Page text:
In 2008, Joss Whedon's Dr. Horrible's Sing-Along Blog took the entertainment industry by surprise. As a response to the writer's strike, Whedon's 42-minute low-budgeted online superhero musical opened in July to a fan following that already anticipated the web series' success. Available for free over the span of a week, Dr. Horrible eventually was taken down to be released later for a small fee on iTunes, until its second release this time on DVD (chock full of incentivizing extras) alongside the CD soundtrack in December 2008.
Comparable to the success of Glee and its soundtrack (which I wrote about before in Singing in the Living Room: Fueling the Business Model of FOX's Glee), Dr. Horrible's success depended on the relationship between its transmedia franchise and its fandom. The (unintentional?) short form of the web series seems to have fueled fans to search out and purchase the DVD, which featured a segment called Commentary! The Musical, containing twice as much music as the original musical (and is now available on YouTube here. TubeFilter reports that Dr. Horrible banked over $2.6 million via iTunes before the DVDs were even released. And the series has even made its way onto Henry Jenkins's syllabus for his Transmedia Storytelling & Entertainment class at USC.
But recently a new variable has been thrown into the equation: Horrible Turn, the Dr. Horrible Sing-Along Blog prequel.
Calling Horrible Turn "the" prequel is a bit of a misnomer. Technically, Whedon has already envisioned Dr. Horrible's early years. Over at MTV, you can see a preview of Whedon's comic,Doctor Horrible #1 (Dark Horse Comics), which explains a bit of the backstory to the web series' narrative.
When entertainment has a strong fan following, though, "technically" doesn't seem to matter. Disregarding Whedon's comic, Horrible Turn is a fan-produced movie that details the early years and exploits of the Dr. Horrible cast. Like Whedon's low budget ($200,000, according to Forbes) production, Horrible Turn was self-funded by an inexperienced film crew working with a musically talented cast (PopWatch). The production values, while inexpensive, are surprisingly fresh and vivid, with original songs that fit the mood of the piece (and borrow from the original Dr. Horrible work).
Also similar to Whedon's production, the Horrible Turn team takes a semi-serious approach to the novelty of their craft. The front page reads:
Any similarity to the characters created by Joss Whedon is, like, totally a coincidence. And by 'coincidence' we mean accidental. And by 'accidental' we mean fortunate. And by 'fortunate' we mean intentional. And by 'intentional' we mean 'unauthorized.'The producers know the space in which they are operating and with a mock-serious tone identify and celebrate issues of online piracy, media innovation, and relations with the entertainment industry. In an interview, Whedon says about the Sing-Along Blog, "It's fun, it's different, the limitations are what you make them." And with an equivalent passion, Horrible Turn has met similar success (albeit without what appears to be any financial rewards).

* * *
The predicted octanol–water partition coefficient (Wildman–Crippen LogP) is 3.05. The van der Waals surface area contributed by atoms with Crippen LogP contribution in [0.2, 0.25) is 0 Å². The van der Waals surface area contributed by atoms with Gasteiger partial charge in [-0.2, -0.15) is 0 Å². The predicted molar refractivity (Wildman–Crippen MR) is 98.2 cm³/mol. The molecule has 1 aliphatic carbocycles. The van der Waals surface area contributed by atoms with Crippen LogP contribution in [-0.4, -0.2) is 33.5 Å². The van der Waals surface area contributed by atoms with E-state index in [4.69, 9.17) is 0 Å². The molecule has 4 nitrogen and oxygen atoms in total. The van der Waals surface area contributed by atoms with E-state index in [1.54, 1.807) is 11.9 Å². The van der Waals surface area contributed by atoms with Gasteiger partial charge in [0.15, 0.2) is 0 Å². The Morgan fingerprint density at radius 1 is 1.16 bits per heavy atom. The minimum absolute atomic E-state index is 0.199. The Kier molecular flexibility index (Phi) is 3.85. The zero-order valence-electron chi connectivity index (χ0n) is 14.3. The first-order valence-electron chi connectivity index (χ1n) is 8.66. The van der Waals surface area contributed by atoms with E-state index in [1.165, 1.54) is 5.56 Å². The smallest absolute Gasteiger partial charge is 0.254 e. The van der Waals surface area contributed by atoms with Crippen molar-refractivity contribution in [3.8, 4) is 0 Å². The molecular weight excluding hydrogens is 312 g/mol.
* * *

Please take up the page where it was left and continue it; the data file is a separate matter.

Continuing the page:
True, the form isn't new -- it's simply an online movie -- but the HT crew realizes and harnesses the online aspects of their media environment. They make the film easy to watch (available through both YouTube and Vimeo) and the songs easy to access after the initial viewing, with all thirteen songs available for free download from the website.
With its broad success, the real dilemma of Horrible Turn is what will come after this triumph. Whedon has already announced a Sing-Along Blog sequel that has been in the works for months. But how -- or even will -- Whedon recognize the impact that Horrible Turn has already made on his franchise? In the past, we have seen producers in the industry take offense at fans impeding on the original narrative (for example, the Star Wars franchise and its many non-canon fan offshoots). The question remains whether or not Horrible Turn, as a fan production, will become part of the canon of this traditionally-produced transmedia story.
Or, even more important, will the success of Horrible Turn blend into the prior success of the Sing-Along Blog, and what might be the implications on the creative industry if this happens? We might see, for instance, a conflict between creator and fan-creator but in the reverse direction: Whedon may need to appeal to those he inspired to continue their story as he continues his own (that is, if he does intend to recognize the prequel). Especially now that Whedon has already begun work on the sequel, will he have to reconsider certain elements to balance the challenge of a successful indie transmedia project? From here on out, Horrible Turn seems to exemplify the current tipping point of the convergence culture that Henry Jenkins identifies in his 2006 book, and we can only wait to see what Whedon will release next.